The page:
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Gallery Quartet Greets Shostakovich Centenary

Mr. ShostakovichOpening the final month of this year’s Sunday concerts at the National Gallery of Art, its eponymous string quartet – Claudia Chudacoff and Teri Lazar, violins, Osman Kivrak, viola, and Diana Fish, cello – played a fine and thoughtful program of Haydn, Shostakovich, and Mendelssohn. Nothing disappointed, but this year’s No. 2 centenary boy, Dmitri Shostakovich, came away with the prize performance.

Ms. Lazar took first violin for the Haydn and Shostakovich, leading with a beautifully phrased, gentle, yet propulsive opening for the ‘Sunrise’ Quartet, op. 76, no. 4. The perfect string quartet, in my view – presented in fine style by the Gallery players. The playing was full-blooded but in Haydn-appropriate terms, balanced, disciplined, warm. It is no surprise that these players also perform under another nom de archet, The Sunrise Quartet.

Good as the Haydn was, the Shostakovich Fourth Quartet, one of a handful of works the composer -- then still under strict scrutiny from the 1948 Zhdanov decree against ‘formalism’ in Soviet music –- withheld from performance until after Stalin’s death in 1953. In four deceptively titled movements (three Allegrettos and a second-movement Andantino), the composer strikes his golden mean, between tragic emoting and intellectually imaginative exploitation of the quartet medium for an almost classically expressive effect. The Fourth Quartet (like the song-cycle ‘From Jewish Folk Poetry’ composed around the same time and similarly withheld) is characterized as having ‘Jewish’ elements in the sad, nostalgic tone of much of the music.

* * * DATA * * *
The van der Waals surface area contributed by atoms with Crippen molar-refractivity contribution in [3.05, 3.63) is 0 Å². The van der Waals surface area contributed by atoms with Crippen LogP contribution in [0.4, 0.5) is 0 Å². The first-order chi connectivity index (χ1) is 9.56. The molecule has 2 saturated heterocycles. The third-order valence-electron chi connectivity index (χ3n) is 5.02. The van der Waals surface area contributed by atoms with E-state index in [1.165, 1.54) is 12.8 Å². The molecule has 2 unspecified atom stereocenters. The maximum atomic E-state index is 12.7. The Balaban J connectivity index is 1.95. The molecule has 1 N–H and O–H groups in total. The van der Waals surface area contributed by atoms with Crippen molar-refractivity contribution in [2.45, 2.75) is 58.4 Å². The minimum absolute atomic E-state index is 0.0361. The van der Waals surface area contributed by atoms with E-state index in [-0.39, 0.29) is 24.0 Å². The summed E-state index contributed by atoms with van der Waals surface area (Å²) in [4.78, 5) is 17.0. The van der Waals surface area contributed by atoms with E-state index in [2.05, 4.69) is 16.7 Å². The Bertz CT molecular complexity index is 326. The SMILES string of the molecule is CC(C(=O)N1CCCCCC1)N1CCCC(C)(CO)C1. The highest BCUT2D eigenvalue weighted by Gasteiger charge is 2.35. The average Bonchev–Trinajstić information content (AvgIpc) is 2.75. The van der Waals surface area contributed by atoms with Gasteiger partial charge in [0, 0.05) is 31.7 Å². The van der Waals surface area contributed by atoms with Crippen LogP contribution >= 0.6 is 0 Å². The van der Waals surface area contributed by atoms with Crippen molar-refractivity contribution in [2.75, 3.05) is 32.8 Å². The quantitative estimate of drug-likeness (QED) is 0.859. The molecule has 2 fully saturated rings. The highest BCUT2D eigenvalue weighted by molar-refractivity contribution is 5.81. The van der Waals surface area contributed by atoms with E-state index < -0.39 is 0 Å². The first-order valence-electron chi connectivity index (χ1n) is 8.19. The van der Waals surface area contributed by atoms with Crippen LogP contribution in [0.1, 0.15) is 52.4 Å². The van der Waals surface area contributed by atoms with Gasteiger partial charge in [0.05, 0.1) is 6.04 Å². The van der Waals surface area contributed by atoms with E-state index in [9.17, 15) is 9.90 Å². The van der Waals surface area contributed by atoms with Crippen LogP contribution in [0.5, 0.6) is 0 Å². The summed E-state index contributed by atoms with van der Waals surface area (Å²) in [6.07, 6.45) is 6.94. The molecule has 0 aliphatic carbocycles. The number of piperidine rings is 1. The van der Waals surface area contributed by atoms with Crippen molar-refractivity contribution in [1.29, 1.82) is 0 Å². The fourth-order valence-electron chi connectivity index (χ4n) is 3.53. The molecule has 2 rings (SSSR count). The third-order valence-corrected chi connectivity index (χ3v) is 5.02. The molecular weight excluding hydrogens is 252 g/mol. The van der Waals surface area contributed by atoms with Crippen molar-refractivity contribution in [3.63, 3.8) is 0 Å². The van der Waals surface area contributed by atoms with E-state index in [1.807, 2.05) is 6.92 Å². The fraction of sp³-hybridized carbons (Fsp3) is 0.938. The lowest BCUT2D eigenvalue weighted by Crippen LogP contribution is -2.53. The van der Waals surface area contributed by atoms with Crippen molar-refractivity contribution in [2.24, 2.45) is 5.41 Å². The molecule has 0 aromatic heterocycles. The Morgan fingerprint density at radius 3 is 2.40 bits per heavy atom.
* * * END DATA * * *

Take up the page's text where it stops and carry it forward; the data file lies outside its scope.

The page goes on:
Even so, as pure music the quartet has plenty of antecedents in the Shostakovich canon, from the brief opening movement, an almost dreamlike arc of tone reminiscent of the gathering flood of polytonality that opens the Second Symphony, to the fade-away final coda that recalls the conclusion of the Eighth. The Andantino plumbs the depths without the overkill the composer sometimes fell into. A key work in the Shostakovich canon, it was ably performed, and if not with maximum virtuosity at least with the proper care and intensity.

The program concluded with Mendelssohn’s Second Quartet in A Minor, op. 13, the work of the teen-age prodigy, in its third local performance reviewed by Ionarts in the past two seasons. The outer movements are strong, dramatic, and imaginative, and Ms. Chudacoff, switching to lead violin, did well with her solo turns against pizzicato strings in the Intermezzo, and in the dramatic scena over tremolo strings in the closing Presto. Still, the middle movements didn’t quite come off (imagine: Mendelssohn better at drama than Intermezzos) and the players seemed to be convincing themselves of the work’s merits rather than the audience. Good, not great, early Mendelssohn, but with so many repeat performances, how about a Berwald quartet for a change?

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